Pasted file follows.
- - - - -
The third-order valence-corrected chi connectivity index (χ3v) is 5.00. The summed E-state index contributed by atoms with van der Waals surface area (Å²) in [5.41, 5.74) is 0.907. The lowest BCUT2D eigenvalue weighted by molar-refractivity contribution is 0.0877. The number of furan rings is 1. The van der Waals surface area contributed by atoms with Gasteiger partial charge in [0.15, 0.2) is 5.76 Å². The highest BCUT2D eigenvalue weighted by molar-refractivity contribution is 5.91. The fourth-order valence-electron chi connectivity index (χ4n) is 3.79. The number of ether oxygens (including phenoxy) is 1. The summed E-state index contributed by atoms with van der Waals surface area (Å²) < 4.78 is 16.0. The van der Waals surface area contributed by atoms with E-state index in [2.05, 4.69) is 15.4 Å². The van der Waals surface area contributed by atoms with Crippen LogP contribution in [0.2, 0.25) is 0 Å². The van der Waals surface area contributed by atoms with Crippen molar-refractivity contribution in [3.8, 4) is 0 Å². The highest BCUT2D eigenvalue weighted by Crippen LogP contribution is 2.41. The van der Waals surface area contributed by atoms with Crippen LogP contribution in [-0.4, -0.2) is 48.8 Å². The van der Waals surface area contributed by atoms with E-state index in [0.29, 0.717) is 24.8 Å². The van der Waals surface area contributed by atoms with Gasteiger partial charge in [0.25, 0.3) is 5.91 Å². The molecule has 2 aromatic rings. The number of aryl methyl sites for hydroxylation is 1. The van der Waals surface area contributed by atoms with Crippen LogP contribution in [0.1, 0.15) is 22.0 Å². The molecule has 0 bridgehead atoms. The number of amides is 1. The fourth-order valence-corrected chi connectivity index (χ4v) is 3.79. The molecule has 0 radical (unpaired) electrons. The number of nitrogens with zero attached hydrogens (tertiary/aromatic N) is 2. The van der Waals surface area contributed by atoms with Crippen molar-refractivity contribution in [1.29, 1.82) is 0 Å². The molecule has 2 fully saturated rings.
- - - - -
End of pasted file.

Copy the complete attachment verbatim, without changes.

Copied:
The third-order valence-corrected chi connectivity index (χ3v) is 5.00. The summed E-state index contributed by atoms with van der Waals surface area (Å²) in [5.41, 5.74) is 0.907. The lowest BCUT2D eigenvalue weighted by molar-refractivity contribution is 0.0877. The number of furan rings is 1. The van der Waals surface area contributed by atoms with Gasteiger partial charge in [0.15, 0.2) is 5.76 Å². The highest BCUT2D eigenvalue weighted by molar-refractivity contribution is 5.91. The fourth-order valence-electron chi connectivity index (χ4n) is 3.79. The number of ether oxygens (including phenoxy) is 1. The summed E-state index contributed by atoms with van der Waals surface area (Å²) < 4.78 is 16.0. The van der Waals surface area contributed by atoms with E-state index in [2.05, 4.69) is 15.4 Å². The van der Waals surface area contributed by atoms with Crippen LogP contribution in [0.2, 0.25) is 0 Å². The van der Waals surface area contributed by atoms with Crippen molar-refractivity contribution in [3.8, 4) is 0 Å². The highest BCUT2D eigenvalue weighted by Crippen LogP contribution is 2.41. The van der Waals surface area contributed by atoms with Crippen LogP contribution in [-0.4, -0.2) is 48.8 Å². The van der Waals surface area contributed by atoms with E-state index in [0.29, 0.717) is 24.8 Å². The van der Waals surface area contributed by atoms with Gasteiger partial charge in [0.25, 0.3) is 5.91 Å². The molecule has 2 aromatic rings. The number of aryl methyl sites for hydroxylation is 1. The van der Waals surface area contributed by atoms with Crippen LogP contribution in [0.1, 0.15) is 22.0 Å². The molecule has 0 bridgehead atoms. The number of amides is 1. The fourth-order valence-corrected chi connectivity index (χ4v) is 3.79. The molecule has 0 radical (unpaired) electrons. The number of nitrogens with zero attached hydrogens (tertiary/aromatic N) is 2. The van der Waals surface area contributed by atoms with Crippen molar-refractivity contribution in [1.29, 1.82) is 0 Å². The molecule has 2 fully saturated rings.